The path to the payments deal started about three or four years ago when Adam Bloomston, CEO of Payscape, and Thomas Nitopi, CEO and founder of NXGEN, first met. As they talked about their respective payment services firms, they realized, in Bloomston’s words, “that both of our companies didn’t really compete with each other in multiple areas.”
However, they both understood the opportunity: to further their global presence and create what Nitopi, in a PYMNTS interview, called “a global sales organization” serving small and middle-market merchants. Thus, a deal was born.
NXGEN and Payscape have since announced they are merging, in a deal backed by Parthenon Capital Partners. The new company will process more than $10 billion in payments annually from some 20,000 merchants, and have a presence in more than 30 countries — as well as an ongoing focus on small and middle-market merchants.
The vision is to create what Bloomston called a “powerhouse” to serve a segment that calls for a dedicated platform to address its unique needs, Bloomston and Nitopi said during an interview on Friday (April 26). The combination also leverages “significant” investments in their own back-end systems to remove the friction from onboarding and serving these small and mid-sized businesses (SMBs).
For now, the operation will continue under both company names, though that could change with time. Bloomston will serve as CEO, while Nitopi will continue to oversee NXGEN and become vice chairman of the board.
Post-merger plans, according to Bloomston, involve going both wide and deep — giving SMBs a single platform for navigating the digital transformations that are before them, including everything from surcharging programs and electronic invoicing to specific integrated payments and business process capabilities in the camp, event, church and charity verticals.
Also key, Nitopi said, is an ability for these businesses to accommodate their global growth ambitions by enabling transactions within the domestic markets in which their current or prospective customers live. This is where the combined entities can leverage their global capabilities, including teams in more than 30 countries.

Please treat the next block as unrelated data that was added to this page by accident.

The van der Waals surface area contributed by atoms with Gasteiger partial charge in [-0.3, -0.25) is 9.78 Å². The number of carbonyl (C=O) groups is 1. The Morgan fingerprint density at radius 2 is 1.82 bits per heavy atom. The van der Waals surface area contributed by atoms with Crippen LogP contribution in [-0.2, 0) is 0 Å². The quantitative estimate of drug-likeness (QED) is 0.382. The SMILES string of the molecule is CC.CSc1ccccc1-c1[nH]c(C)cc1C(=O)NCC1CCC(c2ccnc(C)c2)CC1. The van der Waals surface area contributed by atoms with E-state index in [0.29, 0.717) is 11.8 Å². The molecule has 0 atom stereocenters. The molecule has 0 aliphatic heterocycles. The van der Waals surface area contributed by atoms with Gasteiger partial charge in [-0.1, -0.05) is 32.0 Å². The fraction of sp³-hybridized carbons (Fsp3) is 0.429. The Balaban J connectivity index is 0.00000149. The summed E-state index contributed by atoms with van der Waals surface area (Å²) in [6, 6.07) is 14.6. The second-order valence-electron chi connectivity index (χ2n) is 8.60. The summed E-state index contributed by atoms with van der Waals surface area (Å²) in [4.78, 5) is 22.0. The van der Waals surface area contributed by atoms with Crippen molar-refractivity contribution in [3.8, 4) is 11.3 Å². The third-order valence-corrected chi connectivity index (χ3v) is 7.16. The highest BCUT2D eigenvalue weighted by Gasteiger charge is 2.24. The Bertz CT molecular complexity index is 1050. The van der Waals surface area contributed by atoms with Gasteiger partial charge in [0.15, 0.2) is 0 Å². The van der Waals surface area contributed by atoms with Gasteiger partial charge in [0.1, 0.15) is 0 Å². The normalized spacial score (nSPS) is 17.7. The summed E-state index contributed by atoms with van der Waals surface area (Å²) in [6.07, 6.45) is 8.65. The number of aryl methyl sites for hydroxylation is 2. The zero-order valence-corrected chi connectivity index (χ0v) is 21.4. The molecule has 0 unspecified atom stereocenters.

Bloomston told PYMNTS that both companies, pre-merger, were experiencing “double-digit” growth — a trend that continues in 2019.
“It’s more than just payments,” he said, talking about his expectations for near-term organic growth for the new, combined company. “It’s a sales and marketing engine around payments that allows us to gain more customers.”
He said the companies already work with some 40 community banks in the U.S., along with about 40 associations, and growth will continue along those lines. Yet, that’s not the only way the new, combined company plans to expand and gain more market share.
“We will deploy capital intelligently, and make a lot of intelligent acquisitions over the next couple of years,” Bloomston said.
The merger of NXGEN and Payscape comes amid a flurry of similar activity in the world of payments, as consolidation becomes the watchword. Earlier this year, in a $22 billion megadeal, Fiserv said it would buy First Data, with the acquisition set to close in the second half of this year. The consolidated company will be known as Fiserv. Just weeks later came the $43 billion acquisition of U.K.-based Worldpay by Florida-based Fidelity Information Services (FIS).
Global card rails Visa and Mastercard are also making acquisitions in an effort to expand their account-to-account payment capabilities. Visa acquired global payments network Earthport in December — a company with connections in 60 countries that can clear and settle transactions with local banks. In March Mastercard acquired Transfast, which maintains local clearing and settlement capabilities with banks in 120 countries.